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Using sound effects in your production

How to use sound in your production

Sound effects (SFX) are played during a performance to describe the environment in which the scene takes place – such as when a phone is ringing or a character walking off stage. These can be played back using the venue’s public address (PA) system or better through a speaker on stage. Much better though, for example for a telephone, is to make it practical by having the phone itself actually ring. This also has the benefit of adding authenticity for the actors and audience.

Soundscapes are used to create the atmosphere of a scene through sound only, so for example if the scene was on a ship, you’d expect to hear waves, maybe a ships horn, seagulls etc. When all put together with artistic timing this creates a soundscape.

An underscore is a soft soundtrack theme that accompanies the action in a performance. It is usually designed so that spectators are only indirectly aware of its presence. It may help to set or indicate the mood of a scene or perhaps be associated with a particular character.

Sound reinforcement is the amplification of voices on stage. This is especially useful in musical numbers, particularly when accompanied by a live band. 

Sound editing is altering an already recorded item to change for example duration, pitch, start and end points, reverberation, etc.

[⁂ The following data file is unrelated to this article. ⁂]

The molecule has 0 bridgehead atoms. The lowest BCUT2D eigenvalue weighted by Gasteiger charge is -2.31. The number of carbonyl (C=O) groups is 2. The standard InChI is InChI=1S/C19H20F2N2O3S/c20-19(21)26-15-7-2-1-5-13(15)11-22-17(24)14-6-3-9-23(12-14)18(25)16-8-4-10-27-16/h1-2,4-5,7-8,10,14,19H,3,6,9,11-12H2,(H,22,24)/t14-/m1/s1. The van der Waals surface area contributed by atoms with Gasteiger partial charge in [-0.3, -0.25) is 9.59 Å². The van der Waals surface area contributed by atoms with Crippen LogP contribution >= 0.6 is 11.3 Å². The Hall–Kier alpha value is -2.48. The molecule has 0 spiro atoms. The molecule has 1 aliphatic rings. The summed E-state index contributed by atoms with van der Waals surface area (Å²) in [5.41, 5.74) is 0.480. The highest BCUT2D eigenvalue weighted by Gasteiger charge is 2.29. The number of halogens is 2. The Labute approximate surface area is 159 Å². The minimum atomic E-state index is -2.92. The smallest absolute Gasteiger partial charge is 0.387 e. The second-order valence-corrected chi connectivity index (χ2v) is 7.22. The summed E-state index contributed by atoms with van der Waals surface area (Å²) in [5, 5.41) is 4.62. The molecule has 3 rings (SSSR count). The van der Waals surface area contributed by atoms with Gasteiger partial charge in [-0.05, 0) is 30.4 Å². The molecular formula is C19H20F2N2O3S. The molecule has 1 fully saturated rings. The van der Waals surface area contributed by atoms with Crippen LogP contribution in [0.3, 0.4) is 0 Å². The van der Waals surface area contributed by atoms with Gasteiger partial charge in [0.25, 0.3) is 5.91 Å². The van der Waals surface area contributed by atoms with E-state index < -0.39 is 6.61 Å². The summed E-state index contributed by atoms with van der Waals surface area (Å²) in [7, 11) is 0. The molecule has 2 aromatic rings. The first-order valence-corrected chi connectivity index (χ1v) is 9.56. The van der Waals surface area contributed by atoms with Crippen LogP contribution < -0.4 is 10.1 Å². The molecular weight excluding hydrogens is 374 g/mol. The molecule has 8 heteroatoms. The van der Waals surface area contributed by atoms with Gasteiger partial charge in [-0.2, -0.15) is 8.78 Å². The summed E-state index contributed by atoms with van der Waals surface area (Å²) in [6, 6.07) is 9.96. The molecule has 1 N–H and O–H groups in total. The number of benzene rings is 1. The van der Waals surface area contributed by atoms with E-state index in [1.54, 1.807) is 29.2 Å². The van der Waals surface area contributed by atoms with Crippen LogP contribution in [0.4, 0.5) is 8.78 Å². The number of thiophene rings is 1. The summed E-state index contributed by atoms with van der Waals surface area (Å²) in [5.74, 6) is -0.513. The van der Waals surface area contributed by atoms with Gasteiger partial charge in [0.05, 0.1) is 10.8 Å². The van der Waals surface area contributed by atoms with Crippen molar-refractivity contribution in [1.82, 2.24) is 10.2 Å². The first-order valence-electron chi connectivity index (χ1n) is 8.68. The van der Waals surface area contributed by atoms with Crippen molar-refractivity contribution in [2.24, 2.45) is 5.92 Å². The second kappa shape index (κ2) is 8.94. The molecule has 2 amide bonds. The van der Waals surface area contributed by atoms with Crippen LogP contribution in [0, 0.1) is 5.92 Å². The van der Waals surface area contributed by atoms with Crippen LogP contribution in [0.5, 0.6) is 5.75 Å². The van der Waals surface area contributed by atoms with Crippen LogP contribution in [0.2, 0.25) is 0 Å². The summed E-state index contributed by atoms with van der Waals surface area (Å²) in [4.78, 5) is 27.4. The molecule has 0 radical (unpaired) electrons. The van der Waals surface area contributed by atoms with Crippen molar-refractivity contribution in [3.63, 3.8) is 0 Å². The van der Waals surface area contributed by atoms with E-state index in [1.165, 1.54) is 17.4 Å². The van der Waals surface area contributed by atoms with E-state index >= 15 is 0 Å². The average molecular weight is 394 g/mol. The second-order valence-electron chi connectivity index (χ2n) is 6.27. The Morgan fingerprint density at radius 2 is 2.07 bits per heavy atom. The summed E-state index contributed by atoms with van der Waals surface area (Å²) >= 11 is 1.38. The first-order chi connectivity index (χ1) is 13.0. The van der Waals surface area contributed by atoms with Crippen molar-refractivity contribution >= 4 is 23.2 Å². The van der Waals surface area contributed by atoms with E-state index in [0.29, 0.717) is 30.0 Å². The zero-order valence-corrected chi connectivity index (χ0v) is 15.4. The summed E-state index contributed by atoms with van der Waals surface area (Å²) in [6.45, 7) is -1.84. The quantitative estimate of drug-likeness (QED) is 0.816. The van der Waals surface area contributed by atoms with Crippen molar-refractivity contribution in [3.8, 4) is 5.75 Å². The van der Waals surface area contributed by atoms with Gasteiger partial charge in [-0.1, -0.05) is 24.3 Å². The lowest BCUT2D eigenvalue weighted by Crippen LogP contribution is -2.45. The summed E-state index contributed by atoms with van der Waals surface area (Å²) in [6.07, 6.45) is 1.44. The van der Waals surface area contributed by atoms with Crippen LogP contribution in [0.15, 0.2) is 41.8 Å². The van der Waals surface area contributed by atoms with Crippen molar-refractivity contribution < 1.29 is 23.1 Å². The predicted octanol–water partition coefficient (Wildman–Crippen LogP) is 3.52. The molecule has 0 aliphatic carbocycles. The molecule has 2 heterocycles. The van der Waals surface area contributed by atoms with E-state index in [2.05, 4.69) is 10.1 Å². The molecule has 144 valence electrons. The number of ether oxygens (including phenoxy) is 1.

Sound cuing is the use of computers to play back digital sound files.

Related resources

Sound cueing systems

Sound has traditionally been played back from tape, CD and minidisk.  These are becoming rare though and more and more people are using computers to play back digital sound files.  There are several software products you can use.  Many are high end and designed for the professional theatre and are priced accordingly.  Free software is scarcer but here are two. 

If you use an Apple Mac, then the obvious app is QLab.

Sadly, QLab is not available for a PC but here is a couple of possibilities.  I myself use   CSC Show Control Free version, which does pretty well all I need.  Its updated from time to time – most recently November 2019.  It’s the same package as the paid for version but has fewer features (I don’t think you would miss them).  Another possibility is Multiplay but it has not been updated since 2013.

Sources of sound effects
FreeSound is a database of browsable, downloadable sounds under a Creative Commons License.
Royalty-free – but not necessarily free to acquire – sound effects. Partners in Rhyme
The world’s largest archive of wildlife sounds. Macaulay Library from the Cornell Lab of Orinthology
BBC Sound Effects
16,000 BBC Sound Effects are made available by the BBC in WAV format to download for personal, educational or research purposes. (Commercial uses require a license.)
British Library: English Accents and Dialects
Includes over 600 audio examples of English dialects from England and Wales.
IDEA: International Dialects of English Archive
“The International Dialects of English Archive was created in 1997 as the first online archive of primary-source recordings of English dialects and accents as heard around the world.


Additional reading

PDF guide

Understanding and designing theatre sound

A teaching guide giving an overview of the design process and implementation, and is a good place to start.

PDF guide

The Yamaha Sound Reinforcement Handbook

A technical guide to amplifying live performances.


How to control feedback in a sound system


Eight Ways to Eliminate Microphone Feedback